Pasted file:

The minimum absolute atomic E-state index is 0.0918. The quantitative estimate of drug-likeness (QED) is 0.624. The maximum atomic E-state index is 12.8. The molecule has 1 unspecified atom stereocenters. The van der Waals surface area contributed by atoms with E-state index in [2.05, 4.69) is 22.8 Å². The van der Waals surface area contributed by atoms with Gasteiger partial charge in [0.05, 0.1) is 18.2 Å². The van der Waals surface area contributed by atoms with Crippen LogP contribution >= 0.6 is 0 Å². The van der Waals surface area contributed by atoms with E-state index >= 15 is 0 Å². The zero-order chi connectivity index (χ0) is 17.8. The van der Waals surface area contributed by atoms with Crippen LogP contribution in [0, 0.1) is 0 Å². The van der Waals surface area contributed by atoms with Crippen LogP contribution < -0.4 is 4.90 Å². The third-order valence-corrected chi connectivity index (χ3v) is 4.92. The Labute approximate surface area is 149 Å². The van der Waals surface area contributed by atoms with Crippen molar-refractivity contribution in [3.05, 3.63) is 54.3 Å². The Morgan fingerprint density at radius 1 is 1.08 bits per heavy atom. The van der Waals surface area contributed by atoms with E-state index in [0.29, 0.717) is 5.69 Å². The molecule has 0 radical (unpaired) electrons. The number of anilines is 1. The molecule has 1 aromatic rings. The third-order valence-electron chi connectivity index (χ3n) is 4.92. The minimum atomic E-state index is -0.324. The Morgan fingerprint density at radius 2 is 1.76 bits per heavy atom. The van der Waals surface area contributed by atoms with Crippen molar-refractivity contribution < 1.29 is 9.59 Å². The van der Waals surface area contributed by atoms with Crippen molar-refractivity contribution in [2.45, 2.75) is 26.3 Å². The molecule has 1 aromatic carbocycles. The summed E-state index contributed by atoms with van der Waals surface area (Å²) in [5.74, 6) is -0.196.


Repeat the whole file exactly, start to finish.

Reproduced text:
The minimum absolute atomic E-state index is 0.0918. The quantitative estimate of drug-likeness (QED) is 0.624. The maximum atomic E-state index is 12.8. The molecule has 1 unspecified atom stereocenters. The van der Waals surface area contributed by atoms with E-state index in [2.05, 4.69) is 22.8 Å². The van der Waals surface area contributed by atoms with Gasteiger partial charge in [0.05, 0.1) is 18.2 Å². The van der Waals surface area contributed by atoms with Crippen LogP contribution >= 0.6 is 0 Å². The van der Waals surface area contributed by atoms with E-state index >= 15 is 0 Å². The zero-order chi connectivity index (χ0) is 17.8. The van der Waals surface area contributed by atoms with Crippen LogP contribution in [0, 0.1) is 0 Å². The van der Waals surface area contributed by atoms with Crippen LogP contribution < -0.4 is 4.90 Å². The third-order valence-corrected chi connectivity index (χ3v) is 4.92. The Labute approximate surface area is 149 Å². The van der Waals surface area contributed by atoms with Crippen molar-refractivity contribution in [3.05, 3.63) is 54.3 Å². The Morgan fingerprint density at radius 1 is 1.08 bits per heavy atom. The van der Waals surface area contributed by atoms with E-state index in [0.29, 0.717) is 5.69 Å². The molecule has 0 radical (unpaired) electrons. The number of anilines is 1. The molecule has 1 aromatic rings. The third-order valence-electron chi connectivity index (χ3n) is 4.92. The minimum atomic E-state index is -0.324. The Morgan fingerprint density at radius 2 is 1.76 bits per heavy atom. The van der Waals surface area contributed by atoms with Crippen molar-refractivity contribution < 1.29 is 9.59 Å². The van der Waals surface area contributed by atoms with Crippen molar-refractivity contribution in [2.45, 2.75) is 26.3 Å². The molecule has 1 aromatic carbocycles. The summed E-state index contributed by atoms with van der Waals surface area (Å²) in [5.74, 6) is -0.196.